Action-packed “Spectre” sees the return of James Bond

Noah Thomas | Assistant Sports Editor

“Spectre”—the twenty-fourth installment in the 007 franchise—opened up the box offices in November as one of the most highly anticipated film releases of 2015.

Starring Daniel Craig, Christoph Waltz, and Léa Seydoux, “Spectre” marks the fourth appearance of Craig as MI-6 agent James Bond and, potentially, his last. The British actor made his debut in the franchise in 2006’s “Casino Royale”, the series’ most recent reboot, and has received nearly universal critical acclaim in each subsequent appearance.

The film kicks off with the phrase “The dead are alive” flashing across a black screen. The opening shot is an overview of a Mexico City that is fully engulfed in a Day of the Dead celebration. James Bond, there on his own initiative, manages to sabotage a plot to blow up an entire stadium of people.

Bond dispatches the brains of the terrorist operation while stealing the man’s ring right off his finger. The ring bears the symbol of a black octopus; a symbol belonging to that of the eponymous organization—Spectre.

This introduction then launches into a breathtaking title sequence. With Sam Smith’s “Writing’s on the Wall” as narration, this is easily the best title sequence of any Bond film in the Craig era, but the beautiful visuals and artwork make this a contender for best opening to any Bond film.

As always, Craig is a spectacular Bond. His charisma, his prowess in the role and overpowering presence on the screen make him the highlight of the film—no different than the previous three installments.

Craig’s character is nicely complimented this time around with an equally magnificent Léa Seydoux portraying Madeleine Swann, the daughter of previous villain Mr. White. Her natural chemistry with Craig is one of the best things about this movie, and if the film’s villain and overall plot had been better, “Spectre” could have potentially usurped “Skyfall” as the premier 007 film.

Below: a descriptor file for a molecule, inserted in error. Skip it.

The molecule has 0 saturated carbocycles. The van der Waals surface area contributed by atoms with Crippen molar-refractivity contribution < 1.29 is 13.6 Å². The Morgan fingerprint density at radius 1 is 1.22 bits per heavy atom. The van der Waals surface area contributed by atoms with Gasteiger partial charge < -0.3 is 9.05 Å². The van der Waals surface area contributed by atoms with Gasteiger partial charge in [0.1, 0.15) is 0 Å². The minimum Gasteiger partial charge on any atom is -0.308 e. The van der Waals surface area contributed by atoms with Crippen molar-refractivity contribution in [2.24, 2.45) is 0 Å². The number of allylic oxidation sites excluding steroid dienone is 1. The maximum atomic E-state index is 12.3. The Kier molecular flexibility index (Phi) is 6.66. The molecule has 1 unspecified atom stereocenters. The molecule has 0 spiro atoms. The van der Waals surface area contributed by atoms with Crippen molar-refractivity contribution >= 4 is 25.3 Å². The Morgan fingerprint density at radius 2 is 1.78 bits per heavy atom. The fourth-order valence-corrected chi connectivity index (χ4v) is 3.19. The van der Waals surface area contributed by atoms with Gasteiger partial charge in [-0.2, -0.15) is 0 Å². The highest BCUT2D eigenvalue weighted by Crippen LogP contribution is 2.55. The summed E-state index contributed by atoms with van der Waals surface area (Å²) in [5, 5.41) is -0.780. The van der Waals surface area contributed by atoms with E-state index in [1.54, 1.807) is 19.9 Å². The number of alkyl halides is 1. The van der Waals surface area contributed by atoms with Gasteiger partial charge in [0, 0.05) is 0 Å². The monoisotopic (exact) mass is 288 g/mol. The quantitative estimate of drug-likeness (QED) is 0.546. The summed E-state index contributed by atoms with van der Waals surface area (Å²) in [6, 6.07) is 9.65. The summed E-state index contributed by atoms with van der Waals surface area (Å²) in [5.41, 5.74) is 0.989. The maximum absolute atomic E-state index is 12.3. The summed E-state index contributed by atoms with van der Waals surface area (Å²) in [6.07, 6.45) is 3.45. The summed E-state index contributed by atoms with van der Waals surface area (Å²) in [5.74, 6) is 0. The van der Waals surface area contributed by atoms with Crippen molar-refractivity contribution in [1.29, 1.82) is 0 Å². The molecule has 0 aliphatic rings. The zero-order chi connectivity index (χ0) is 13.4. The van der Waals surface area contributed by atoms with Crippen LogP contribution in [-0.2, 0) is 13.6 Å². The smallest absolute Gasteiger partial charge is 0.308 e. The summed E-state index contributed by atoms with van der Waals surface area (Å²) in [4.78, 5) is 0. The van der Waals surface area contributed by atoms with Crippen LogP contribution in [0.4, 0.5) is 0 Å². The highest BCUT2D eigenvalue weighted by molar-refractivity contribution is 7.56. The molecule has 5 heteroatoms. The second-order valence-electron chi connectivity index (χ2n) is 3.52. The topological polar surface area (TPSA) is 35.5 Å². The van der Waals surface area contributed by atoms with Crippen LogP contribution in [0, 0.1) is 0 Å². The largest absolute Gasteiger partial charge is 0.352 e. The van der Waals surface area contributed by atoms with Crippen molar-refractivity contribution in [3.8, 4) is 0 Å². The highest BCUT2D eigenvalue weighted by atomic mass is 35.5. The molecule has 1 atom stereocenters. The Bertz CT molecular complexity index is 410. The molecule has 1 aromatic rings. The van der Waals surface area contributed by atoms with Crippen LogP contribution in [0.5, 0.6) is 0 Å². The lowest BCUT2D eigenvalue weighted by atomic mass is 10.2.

That’s right: Franz Oberhauser, played by Oscar-winning actor Christoph Waltz, is kept in the shadows and shrouded in mystery for far too long. When Oberhauser finally does make his grand, full-faced appearance in the films later act, his presence is underwhelming.

The biggest weakness in the character is the way he is written, and while suspense is built up throughout the film leading up to his appearance, it does more harm than good.

Waltz is an outstanding actor, but ultimately there is too much hype to handle. He does as much as he can with what he is given, but there’s still much to be desired. It truly is the most disappointing aspect of this movie, for Waltz was perfectly cast as a Bond villain, but the direction the writing took his character was completely wrong. 

Verdict: “Spectre” does not quite live up to the precedent set by 2012’s “Skyfall”, but does a solid job of selling a story that is worth telling. Save the unfulfilled potential of Waltz’s poorly written character, then everything else about this film measures up to what we have come to expect from the 007 franchise in recent years (including Craig’s quintessential Bond). Fans of the franchise won’t be let down by “Spectre”, but they may leave the theater wanting more.